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Cuyahoga County leads Ohio in distracted driving crashes since 2019

Lawmakers say proposed 'hands free' law will help
Cuyahoga County leads Ohio in distracted driving crashes since 2019
Cuyahoga County leads Ohio in distracted driving crashes since 2019
Posted at 10:42 PM, Sep 16, 2021
and last updated 2021-09-16 23:24:12-04

CLEVELAND, Ohio — Some Northeast Ohio state lawmakers believe the passage of the proposed "hands-free" law will significantly improve highway safety, and curb the high number of distracted driving crashes continue to plague Cuyahoga County.

The latest data from the Ohio State Highway Patrol shows Cuyahoga County leading the entire State of Ohio, with 3,082 distracted driving-related crashes from Jan. 1, 2019, to Sept. 16, 2021.

According to the state data, Northeast Ohio far outpaced Franklin County and Columbus with 2,757 distraction-related crashes and Hamilton County and the Cincinnati area, with 2,674 crashes during that same time period.

Portage County Rep. Gail Pavliga, Ohio House District 75, (R), told News 5 she believes House Bill 283, currently in the house criminal justice committee, will make a significant difference in curtailing the more than 32,000 distracted driving crashes that have taken place since the beginning of 2019.

It's an issue that had Pavliga riding with the Ohio Highway Patrol Aviation unit several weeks ago and tracking distracted drivers.

“it’s just amazing when you’re up there, the view our troopers in the sky have," Pavliga said. "People who are weaving, people who are distracted."

“You’re looking at someone and all of the sudden they start drifting, because they’re looking down they can’t see that car is moving to the left or the right. When you are driving, you need to be focused on the road and on your vehicle.”

House Bill 283 would make distracted driving when holding a cellphone or any other electronic device a primary offense, allowing law enforcement to pull drivers over for that violation alone.

Currently, Ohio law prohibits texting while driving, with exceptions for dialing phone numbers and using navigational programs, but again violations like texting while driving cannot be the sole cause for a traffic stop.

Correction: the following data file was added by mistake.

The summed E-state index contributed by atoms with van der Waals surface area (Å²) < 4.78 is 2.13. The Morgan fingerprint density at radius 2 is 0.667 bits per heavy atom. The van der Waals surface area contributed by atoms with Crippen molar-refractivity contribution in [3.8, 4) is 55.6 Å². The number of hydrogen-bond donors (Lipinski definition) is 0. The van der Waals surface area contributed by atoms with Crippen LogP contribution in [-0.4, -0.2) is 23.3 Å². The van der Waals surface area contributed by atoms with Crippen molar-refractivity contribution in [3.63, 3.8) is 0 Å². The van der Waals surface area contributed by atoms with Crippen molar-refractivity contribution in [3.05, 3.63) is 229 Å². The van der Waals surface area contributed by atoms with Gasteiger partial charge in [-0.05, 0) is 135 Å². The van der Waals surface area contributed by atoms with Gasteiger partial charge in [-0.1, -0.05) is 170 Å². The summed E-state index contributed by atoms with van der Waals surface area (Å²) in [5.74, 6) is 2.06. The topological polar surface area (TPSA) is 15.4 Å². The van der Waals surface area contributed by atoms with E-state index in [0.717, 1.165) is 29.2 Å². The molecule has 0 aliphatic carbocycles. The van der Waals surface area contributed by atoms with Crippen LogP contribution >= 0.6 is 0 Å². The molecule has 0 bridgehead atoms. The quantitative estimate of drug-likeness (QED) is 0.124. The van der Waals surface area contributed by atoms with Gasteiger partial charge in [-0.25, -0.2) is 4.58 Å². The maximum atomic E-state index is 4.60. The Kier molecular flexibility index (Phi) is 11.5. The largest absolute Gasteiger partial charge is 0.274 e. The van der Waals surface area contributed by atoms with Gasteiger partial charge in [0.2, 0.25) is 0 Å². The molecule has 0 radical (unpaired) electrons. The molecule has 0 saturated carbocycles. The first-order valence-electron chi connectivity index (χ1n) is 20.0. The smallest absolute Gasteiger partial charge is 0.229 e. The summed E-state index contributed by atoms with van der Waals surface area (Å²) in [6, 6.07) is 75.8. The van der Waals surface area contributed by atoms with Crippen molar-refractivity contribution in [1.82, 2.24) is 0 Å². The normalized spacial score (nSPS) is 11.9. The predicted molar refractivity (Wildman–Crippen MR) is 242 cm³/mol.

The proposed measure would prohibit the use of phones, tablets, and other electronic devices while driving. drivers could not text, or use their devices to watch or record videos or use a program that isn’t hands-free.

Pavliga said she's been inspired by Cherie Hanna of Columbus, who lost her 20-year-old daughter Kendall to a fatal crash on Mother's Day 2014 because her daughter was texting while driving. Hanna set up a Facebook page urging motorists not to text and drive.

“The words would not be nearly enough to ever think about what you would say to a parent, especially to a mom who has lost her child on Mothers Day,” Palviga said. “I have two children, I have a grown daughter, 29, and to get such a knock on my door would be life altering.”

“I hope that would that this bill could be something good coming out of something bad, it would be the only way that you could recoup anything in a situation like that.”

Pavliga and HB 283 sponsors Rep. Cindy Abrams, Ohio House District 29, (R) and Rep, Brian Lampton, Ohio House District 73, (R) are hoping the measure will be up for a vote before the end of the year.

Sgt. Ray Santiago, Ohio State Highway Patrol Spokesperson believes the proposed law will save lives.

“Our law as it’s currently written for distracted driving it’s a secondary offense," Santiago said. "It would allow for us to respond to this more proactively, as opposed to us having to wait for something to happen, and sometimes that ends up being tragic.”

“There is not a message that comes across on that phone or anything that is going on in that vehicle that is more important than your life. And there is nothing worth me showing up at your house to tell your family that you’re not coming home because you couldn’t put the phone down.”